The Memoirs of Private Geoffrey Husbands

A critical edition by Dr John Bourne and Dr Bob Bushaway.

The First World War memoirs of Private Geoffrey Husbands came to light and to the attention of the Centre when the sixteen notebooks containing over 300,000 words closely written in green ink were brought in by Geoffrey’s son, Ian Husbands at the suggestion of his neighbour, former University of Birmingham Council member and long-time Friend of the Centre, Frank Graves.

The memoir which was most probably written up sometime after the War on the basis of his diaries (no longer extant) which must have contained the details of Geoffrey’s immediate impressions of his military experience from 1915-1918 and which took him to Thiepval on the Somme where he was wounded and Flanders.

He had volunteered for service in the newly-formed 16th (service) Battalion, Sherwood Foresters, the Notts and Derby Regiment, known as the Chatsworth Rifles (or to their friends  and members less formally known as “the Chatties”. This unit was formed in 1915 under the auspices of the Duke of Devonshire and far from being filled with the estate workers from his Chatsworth estates was composed of a cross section of miners, labourers , clerks ,railwaymen and office workers from the towns and villages of both counties. There was even a draft of local policemen!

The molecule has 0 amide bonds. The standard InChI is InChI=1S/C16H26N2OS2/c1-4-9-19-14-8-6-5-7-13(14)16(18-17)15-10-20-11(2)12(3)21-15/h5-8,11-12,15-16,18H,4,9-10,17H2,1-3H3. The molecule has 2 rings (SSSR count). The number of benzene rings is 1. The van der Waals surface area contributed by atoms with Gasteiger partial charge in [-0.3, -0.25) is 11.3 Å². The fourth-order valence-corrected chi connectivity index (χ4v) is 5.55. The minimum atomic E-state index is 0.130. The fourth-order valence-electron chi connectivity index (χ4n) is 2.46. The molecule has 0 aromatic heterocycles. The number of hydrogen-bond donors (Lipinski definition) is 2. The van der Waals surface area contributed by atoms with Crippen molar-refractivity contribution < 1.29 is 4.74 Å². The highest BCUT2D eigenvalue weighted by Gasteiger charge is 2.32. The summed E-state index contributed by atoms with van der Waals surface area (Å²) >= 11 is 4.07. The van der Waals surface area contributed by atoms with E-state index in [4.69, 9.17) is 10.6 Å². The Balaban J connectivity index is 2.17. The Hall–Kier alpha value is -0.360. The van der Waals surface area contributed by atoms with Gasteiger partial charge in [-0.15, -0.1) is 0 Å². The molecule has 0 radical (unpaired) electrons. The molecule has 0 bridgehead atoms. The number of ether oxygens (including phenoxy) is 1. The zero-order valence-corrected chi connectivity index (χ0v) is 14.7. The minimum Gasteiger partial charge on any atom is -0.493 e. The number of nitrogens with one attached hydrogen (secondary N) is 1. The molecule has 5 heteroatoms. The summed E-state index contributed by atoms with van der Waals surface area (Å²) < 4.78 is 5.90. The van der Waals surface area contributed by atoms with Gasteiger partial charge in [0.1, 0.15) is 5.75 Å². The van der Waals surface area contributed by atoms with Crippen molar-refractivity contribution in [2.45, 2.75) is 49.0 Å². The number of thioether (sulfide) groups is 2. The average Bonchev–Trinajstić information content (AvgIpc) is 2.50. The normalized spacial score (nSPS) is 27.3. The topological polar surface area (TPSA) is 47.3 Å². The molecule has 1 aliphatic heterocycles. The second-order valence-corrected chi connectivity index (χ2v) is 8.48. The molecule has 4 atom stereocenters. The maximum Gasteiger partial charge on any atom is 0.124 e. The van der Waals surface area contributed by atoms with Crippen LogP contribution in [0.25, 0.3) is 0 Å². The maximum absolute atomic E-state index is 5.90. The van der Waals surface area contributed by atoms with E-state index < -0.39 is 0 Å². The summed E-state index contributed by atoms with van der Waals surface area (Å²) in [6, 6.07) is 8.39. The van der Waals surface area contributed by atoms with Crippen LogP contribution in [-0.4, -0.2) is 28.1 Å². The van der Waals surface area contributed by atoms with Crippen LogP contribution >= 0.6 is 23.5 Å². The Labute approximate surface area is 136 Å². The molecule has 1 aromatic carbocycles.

An edition of the memoir is being prepared and researched by Dr John Bourne and Dr Bob Bushaway so that it can be brought to the wider attention of historians and the general public. It is, perhaps, the finest ordinary soldier’s account of the War which has so far emerged and it provides a refreshingly-different view of First World War British Army service not from the viewpoint of a victim but from that of an actor in pursuit of his own destiny.